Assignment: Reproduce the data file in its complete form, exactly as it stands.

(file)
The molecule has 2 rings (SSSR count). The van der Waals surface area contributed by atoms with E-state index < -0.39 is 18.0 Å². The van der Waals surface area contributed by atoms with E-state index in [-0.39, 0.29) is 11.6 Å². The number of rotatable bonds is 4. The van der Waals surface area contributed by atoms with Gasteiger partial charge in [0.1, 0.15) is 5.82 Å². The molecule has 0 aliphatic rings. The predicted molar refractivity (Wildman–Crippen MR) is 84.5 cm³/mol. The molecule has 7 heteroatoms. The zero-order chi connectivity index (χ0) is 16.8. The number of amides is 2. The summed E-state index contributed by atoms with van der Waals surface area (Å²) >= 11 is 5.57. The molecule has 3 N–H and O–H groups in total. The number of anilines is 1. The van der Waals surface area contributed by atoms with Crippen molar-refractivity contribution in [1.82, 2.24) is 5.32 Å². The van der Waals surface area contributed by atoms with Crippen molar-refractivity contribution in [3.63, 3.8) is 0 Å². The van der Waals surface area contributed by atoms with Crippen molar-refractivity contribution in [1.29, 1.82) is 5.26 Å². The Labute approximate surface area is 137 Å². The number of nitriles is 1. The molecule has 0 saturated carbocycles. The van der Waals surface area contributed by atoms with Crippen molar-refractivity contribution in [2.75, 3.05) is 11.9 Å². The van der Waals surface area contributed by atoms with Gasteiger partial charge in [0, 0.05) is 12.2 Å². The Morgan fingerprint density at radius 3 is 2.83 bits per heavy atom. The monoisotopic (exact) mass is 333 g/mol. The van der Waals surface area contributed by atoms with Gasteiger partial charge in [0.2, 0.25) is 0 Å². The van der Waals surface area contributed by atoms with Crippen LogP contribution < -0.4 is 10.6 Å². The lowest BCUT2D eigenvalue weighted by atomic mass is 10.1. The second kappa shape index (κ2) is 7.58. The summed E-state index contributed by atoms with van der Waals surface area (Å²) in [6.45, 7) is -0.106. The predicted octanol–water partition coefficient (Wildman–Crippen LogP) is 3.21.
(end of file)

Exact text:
The molecule has 2 rings (SSSR count). The van der Waals surface area contributed by atoms with E-state index < -0.39 is 18.0 Å². The van der Waals surface area contributed by atoms with E-state index in [-0.39, 0.29) is 11.6 Å². The number of rotatable bonds is 4. The van der Waals surface area contributed by atoms with Gasteiger partial charge in [0.1, 0.15) is 5.82 Å². The molecule has 0 aliphatic rings. The predicted molar refractivity (Wildman–Crippen MR) is 84.5 cm³/mol. The molecule has 7 heteroatoms. The zero-order chi connectivity index (χ0) is 16.8. The number of amides is 2. The summed E-state index contributed by atoms with van der Waals surface area (Å²) >= 11 is 5.57. The molecule has 3 N–H and O–H groups in total. The number of anilines is 1. The van der Waals surface area contributed by atoms with Crippen molar-refractivity contribution in [1.82, 2.24) is 5.32 Å². The van der Waals surface area contributed by atoms with Crippen molar-refractivity contribution in [3.63, 3.8) is 0 Å². The van der Waals surface area contributed by atoms with Crippen molar-refractivity contribution in [1.29, 1.82) is 5.26 Å². The Labute approximate surface area is 137 Å². The number of nitriles is 1. The molecule has 0 saturated carbocycles. The van der Waals surface area contributed by atoms with Crippen molar-refractivity contribution in [2.75, 3.05) is 11.9 Å². The van der Waals surface area contributed by atoms with Gasteiger partial charge in [0, 0.05) is 12.2 Å². The Morgan fingerprint density at radius 3 is 2.83 bits per heavy atom. The monoisotopic (exact) mass is 333 g/mol. The van der Waals surface area contributed by atoms with Gasteiger partial charge in [0.2, 0.25) is 0 Å². The van der Waals surface area contributed by atoms with Crippen LogP contribution < -0.4 is 10.6 Å². The lowest BCUT2D eigenvalue weighted by atomic mass is 10.1. The second kappa shape index (κ2) is 7.58. The summed E-state index contributed by atoms with van der Waals surface area (Å²) in [6.45, 7) is -0.106. The predicted octanol–water partition coefficient (Wildman–Crippen LogP) is 3.21.